How to Change the Image of Women in Hip Hop

19 Mar

How to Change the Image of Women in Hip Hop: from Powerlessness to Activism

Lately I’ve been hearing a collective complaint regarding the image of black women in the media: There’s nothing we can do about it.

In an interview with Clear Channel (a large mass media company), activists from an organization called FAANMAIL explained that people don’t feel empowered enough to change hip hop’s portrayal black women. People don’t feel like they can’t make a difference because of the large entities they are up against.

Yes, the task will be challenging.

When challenging misogyny and racism in the media, you’re up against powerful companies with billions of dollars, that control what airs on TV and the radio, and employ several destructively influential hip hop artists, reality TV stars, and insatiable businessmen that all act as a collective Goliath.

That’s why people don’t try.

But we need to get out of this powerless state of mind. It’s not the government, the industry, or “the system,” that suppresses our voice—it’s the belief that we can’t do it that stagnates progress. Our feelings of powerlessness are partly the reason the image of black women in the media is what it is: an uneducated, hypersexed, “big booty hoe” with no concept of manners or self-respect.

However, change is not impossible. People have already made tremendous strides. Several organizations, such as FAANMAIL and Truth in Reality, work to change the image of black women in the media. In addition, we’ve all heard about how one writer, Sabrina Lamb, started the petition that canceled the show All My Babies Mamas. This is just the first step.

More work must be done—and it cannot solely happen online. It’s great to raise awareness through petitions on Change.org and social media, but armchair activism cannot replace live effort.

Activism online is too easy, and as the Harvard Crimson puts it, “Effective activism that creates lasting change takes effort and is often very frustrating. In fact, if an action is shiny, prepackaged, easy, and does not require any research or other sort of effort on the doer’s part, that is probably a sign that it is not going to be highly effective. If we hope to make a difference, it is essential that we are critical of such representations.”

In other words, real activism requires you to leave your computer screen and get your ass off of the couch (Ironically, I need to take my own advice. Blogging is a start; but, it’s not enough).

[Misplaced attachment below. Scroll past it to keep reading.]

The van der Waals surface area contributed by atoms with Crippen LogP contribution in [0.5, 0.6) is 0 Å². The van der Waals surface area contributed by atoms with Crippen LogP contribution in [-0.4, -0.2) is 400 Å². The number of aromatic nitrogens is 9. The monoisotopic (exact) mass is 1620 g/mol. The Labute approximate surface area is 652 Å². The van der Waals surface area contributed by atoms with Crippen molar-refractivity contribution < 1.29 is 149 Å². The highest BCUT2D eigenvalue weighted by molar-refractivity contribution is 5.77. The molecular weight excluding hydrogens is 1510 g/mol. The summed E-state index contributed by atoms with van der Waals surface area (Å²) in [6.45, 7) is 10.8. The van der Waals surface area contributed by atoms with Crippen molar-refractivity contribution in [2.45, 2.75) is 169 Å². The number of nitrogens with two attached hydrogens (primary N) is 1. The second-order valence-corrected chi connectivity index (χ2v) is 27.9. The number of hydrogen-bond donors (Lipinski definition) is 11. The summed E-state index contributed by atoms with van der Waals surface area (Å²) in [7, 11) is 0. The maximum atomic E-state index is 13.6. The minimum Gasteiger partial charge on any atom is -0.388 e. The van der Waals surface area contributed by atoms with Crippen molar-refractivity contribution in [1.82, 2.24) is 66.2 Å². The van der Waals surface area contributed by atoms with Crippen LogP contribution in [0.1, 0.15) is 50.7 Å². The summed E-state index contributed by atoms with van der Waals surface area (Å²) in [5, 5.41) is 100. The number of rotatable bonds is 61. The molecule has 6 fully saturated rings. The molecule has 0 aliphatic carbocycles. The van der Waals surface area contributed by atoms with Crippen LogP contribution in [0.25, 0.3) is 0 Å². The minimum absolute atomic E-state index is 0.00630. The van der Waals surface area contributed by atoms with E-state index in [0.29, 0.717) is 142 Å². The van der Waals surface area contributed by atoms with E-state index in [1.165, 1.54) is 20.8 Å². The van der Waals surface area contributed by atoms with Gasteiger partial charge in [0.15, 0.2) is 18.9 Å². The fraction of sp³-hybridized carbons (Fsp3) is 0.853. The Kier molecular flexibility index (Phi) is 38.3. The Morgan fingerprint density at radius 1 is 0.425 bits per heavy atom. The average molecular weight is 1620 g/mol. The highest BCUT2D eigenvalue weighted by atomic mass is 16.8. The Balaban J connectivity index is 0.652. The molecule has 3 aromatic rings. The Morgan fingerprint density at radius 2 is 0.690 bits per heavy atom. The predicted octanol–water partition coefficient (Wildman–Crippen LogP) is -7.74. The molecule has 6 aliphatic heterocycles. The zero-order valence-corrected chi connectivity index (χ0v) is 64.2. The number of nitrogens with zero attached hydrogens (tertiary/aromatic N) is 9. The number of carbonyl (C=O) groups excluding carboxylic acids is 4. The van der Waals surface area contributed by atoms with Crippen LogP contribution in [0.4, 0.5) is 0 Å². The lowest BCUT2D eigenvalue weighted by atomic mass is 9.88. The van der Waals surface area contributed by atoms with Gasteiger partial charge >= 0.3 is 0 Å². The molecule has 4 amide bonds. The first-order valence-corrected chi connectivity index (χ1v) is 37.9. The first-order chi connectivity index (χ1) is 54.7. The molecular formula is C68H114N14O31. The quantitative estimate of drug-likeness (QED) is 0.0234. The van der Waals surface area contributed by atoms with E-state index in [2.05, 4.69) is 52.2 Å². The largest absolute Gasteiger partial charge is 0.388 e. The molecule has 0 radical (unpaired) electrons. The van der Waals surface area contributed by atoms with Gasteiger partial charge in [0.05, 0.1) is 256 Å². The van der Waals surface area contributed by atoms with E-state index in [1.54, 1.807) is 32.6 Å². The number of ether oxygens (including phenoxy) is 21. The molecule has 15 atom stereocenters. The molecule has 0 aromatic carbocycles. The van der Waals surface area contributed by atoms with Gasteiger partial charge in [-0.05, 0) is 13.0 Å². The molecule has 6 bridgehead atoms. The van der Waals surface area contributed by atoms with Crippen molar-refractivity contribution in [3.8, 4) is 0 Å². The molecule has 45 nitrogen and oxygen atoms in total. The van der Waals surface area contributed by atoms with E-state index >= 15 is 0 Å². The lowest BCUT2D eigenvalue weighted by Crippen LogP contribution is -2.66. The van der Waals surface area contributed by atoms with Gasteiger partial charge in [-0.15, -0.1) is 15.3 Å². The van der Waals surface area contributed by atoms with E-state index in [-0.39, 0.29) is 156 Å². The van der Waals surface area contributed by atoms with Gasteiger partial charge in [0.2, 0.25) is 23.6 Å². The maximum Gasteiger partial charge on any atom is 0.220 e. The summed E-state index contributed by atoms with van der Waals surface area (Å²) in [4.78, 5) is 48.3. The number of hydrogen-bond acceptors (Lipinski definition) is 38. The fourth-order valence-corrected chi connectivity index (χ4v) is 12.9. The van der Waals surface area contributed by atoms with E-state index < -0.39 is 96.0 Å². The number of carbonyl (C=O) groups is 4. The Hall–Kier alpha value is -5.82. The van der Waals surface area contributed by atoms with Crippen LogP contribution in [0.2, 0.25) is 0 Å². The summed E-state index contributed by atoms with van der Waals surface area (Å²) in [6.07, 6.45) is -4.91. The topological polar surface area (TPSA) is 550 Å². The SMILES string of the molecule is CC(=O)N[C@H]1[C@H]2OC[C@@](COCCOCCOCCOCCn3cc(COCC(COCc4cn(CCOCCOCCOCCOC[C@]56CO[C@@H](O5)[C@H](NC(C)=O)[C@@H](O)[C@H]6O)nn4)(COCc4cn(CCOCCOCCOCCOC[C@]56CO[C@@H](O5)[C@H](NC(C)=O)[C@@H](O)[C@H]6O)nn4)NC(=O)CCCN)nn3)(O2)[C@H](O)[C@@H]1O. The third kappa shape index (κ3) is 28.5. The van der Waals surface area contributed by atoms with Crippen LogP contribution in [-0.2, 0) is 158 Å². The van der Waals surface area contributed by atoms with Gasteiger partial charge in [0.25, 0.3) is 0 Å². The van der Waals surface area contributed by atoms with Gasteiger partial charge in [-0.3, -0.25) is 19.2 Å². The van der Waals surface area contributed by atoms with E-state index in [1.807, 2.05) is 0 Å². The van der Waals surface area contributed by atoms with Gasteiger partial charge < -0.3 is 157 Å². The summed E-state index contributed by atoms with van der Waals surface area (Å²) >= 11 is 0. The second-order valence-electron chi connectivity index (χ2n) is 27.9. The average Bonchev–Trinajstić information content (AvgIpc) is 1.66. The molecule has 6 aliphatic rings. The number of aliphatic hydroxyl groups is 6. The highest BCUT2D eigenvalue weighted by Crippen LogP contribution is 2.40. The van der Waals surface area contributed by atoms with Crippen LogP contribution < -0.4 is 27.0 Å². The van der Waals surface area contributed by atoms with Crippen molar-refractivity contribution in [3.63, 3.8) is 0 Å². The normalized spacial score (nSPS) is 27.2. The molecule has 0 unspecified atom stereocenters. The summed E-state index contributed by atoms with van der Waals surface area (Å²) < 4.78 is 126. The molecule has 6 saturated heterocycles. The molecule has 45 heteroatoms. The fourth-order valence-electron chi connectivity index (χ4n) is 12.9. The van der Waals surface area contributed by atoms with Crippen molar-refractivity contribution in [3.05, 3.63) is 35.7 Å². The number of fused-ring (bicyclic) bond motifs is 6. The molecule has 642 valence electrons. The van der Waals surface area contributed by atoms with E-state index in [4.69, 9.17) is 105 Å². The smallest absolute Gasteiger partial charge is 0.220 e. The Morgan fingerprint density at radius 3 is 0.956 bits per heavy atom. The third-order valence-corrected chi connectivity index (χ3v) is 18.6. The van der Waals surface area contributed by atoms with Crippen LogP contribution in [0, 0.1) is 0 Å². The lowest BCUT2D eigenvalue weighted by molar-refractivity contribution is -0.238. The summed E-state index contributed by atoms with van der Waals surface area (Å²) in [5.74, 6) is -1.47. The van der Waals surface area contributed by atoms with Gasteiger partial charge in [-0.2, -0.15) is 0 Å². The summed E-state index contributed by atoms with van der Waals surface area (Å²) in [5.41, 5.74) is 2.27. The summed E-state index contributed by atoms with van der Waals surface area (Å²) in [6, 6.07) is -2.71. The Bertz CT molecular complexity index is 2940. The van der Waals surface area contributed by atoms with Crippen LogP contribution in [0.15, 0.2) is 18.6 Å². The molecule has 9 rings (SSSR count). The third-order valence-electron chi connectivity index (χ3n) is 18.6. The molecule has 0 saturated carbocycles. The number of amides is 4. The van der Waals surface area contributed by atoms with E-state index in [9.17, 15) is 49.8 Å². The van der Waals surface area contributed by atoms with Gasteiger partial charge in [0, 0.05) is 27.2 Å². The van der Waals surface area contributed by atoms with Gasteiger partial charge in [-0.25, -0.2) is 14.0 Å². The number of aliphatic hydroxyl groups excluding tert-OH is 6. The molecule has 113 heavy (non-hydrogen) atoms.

Here are some ideas on how to get active:

  • Connect with like-minded individuals.
  • Partner with organizations that are already doing the work
  • Host public rallies to show others there is a group that cares about the issue.
  • Use social media to its fullest extent
  • Involve local newspapers to spread the word
  • Get corporate sponsors (I know this may be easier said than done…yet still possible)
  • Try focusing on what changes you would like to see in the media (explaining what you don’t like is good, but giving examples of what you would like shows potential)

Of course, all of this will not happen overnight. But its the perseverance, dedication, and passion that gets things done.

“No work is insignificant. All labor that uplifts humanity has dignity and importance and should be undertaken with painstaking excellence.”

~Dr. Martin Luther King Jr.

Recommended Link: http://faanmail.wordpress.com/2013/03/12/talk-back-our-conversation-with-clear-channel-about-community-concerns/

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4 Responses to “How to Change the Image of Women in Hip Hop”

  1. how to get a flat stomach in a weeks June 4, 2015 at 11:35 AM #

    All thanks to you, Christina you have added spice to my life.
    ” Spend some time thinking about the thoughts that get you into the state of discouragement and choose to say something different, something more empowering. Obesity is a major concern in the health sector today.

    Like

  2. Anonymous March 19, 2013 at 4:49 PM #

    unfortunately this culture of disrespect isn’t limited just to women of color. white women feel it too, and some might argue we’re part of the problem! we’ve internalized this culture, and oftentimes disrespect ourselves because it’s what we’ve been taught and are now perpetuating it. in order to affect change we need to start changing the way young girls see females.

    Like

    • awomynsworth March 20, 2013 at 12:57 PM #

      I agree. Women of all colors are often portrayed negatively in the media. I zone in on the negative image of black women because in hip hop, its mostly black women’s bodies that are put on display and taken advantage of. Also, I think 2 things need to be done. We must teach people (especially young women) to think critically about the images of women they see on TV, and we must work to change the images on TV so that they are more accurate and more diverse.

      Like

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